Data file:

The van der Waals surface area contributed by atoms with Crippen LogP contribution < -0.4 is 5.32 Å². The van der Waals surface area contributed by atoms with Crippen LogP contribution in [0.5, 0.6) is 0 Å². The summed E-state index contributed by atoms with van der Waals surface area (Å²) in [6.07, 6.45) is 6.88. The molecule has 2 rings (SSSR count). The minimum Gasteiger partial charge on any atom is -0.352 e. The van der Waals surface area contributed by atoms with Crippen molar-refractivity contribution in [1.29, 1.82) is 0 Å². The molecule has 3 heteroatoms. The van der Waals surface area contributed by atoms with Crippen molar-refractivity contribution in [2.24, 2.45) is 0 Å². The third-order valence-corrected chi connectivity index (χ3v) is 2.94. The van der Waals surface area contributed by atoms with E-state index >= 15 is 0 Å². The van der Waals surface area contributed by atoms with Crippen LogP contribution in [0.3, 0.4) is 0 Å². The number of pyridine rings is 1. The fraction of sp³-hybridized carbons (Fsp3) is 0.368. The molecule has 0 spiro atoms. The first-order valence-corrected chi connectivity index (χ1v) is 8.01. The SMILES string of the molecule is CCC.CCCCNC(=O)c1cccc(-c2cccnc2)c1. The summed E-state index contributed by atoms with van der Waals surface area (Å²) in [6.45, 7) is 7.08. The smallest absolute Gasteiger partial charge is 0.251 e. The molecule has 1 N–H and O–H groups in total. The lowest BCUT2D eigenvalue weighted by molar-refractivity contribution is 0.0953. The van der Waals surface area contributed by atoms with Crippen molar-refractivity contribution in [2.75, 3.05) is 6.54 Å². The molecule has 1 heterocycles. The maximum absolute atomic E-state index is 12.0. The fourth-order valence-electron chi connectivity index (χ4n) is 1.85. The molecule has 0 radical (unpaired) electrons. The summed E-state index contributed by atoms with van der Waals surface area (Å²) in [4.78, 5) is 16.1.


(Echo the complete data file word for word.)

The van der Waals surface area contributed by atoms with Crippen LogP contribution < -0.4 is 5.32 Å². The van der Waals surface area contributed by atoms with Crippen LogP contribution in [0.5, 0.6) is 0 Å². The summed E-state index contributed by atoms with van der Waals surface area (Å²) in [6.07, 6.45) is 6.88. The molecule has 2 rings (SSSR count). The minimum Gasteiger partial charge on any atom is -0.352 e. The van der Waals surface area contributed by atoms with Crippen molar-refractivity contribution in [1.29, 1.82) is 0 Å². The molecule has 3 heteroatoms. The van der Waals surface area contributed by atoms with Crippen molar-refractivity contribution in [2.24, 2.45) is 0 Å². The third-order valence-corrected chi connectivity index (χ3v) is 2.94. The van der Waals surface area contributed by atoms with E-state index >= 15 is 0 Å². The van der Waals surface area contributed by atoms with Crippen LogP contribution in [0.3, 0.4) is 0 Å². The number of pyridine rings is 1. The fraction of sp³-hybridized carbons (Fsp3) is 0.368. The molecule has 0 spiro atoms. The first-order valence-corrected chi connectivity index (χ1v) is 8.01. The SMILES string of the molecule is CCC.CCCCNC(=O)c1cccc(-c2cccnc2)c1. The summed E-state index contributed by atoms with van der Waals surface area (Å²) in [6.45, 7) is 7.08. The smallest absolute Gasteiger partial charge is 0.251 e. The molecule has 1 N–H and O–H groups in total. The lowest BCUT2D eigenvalue weighted by molar-refractivity contribution is 0.0953. The van der Waals surface area contributed by atoms with Crippen molar-refractivity contribution in [2.75, 3.05) is 6.54 Å². The molecule has 1 heterocycles. The maximum absolute atomic E-state index is 12.0. The fourth-order valence-electron chi connectivity index (χ4n) is 1.85. The molecule has 0 radical (unpaired) electrons. The summed E-state index contributed by atoms with van der Waals surface area (Å²) in [4.78, 5) is 16.1.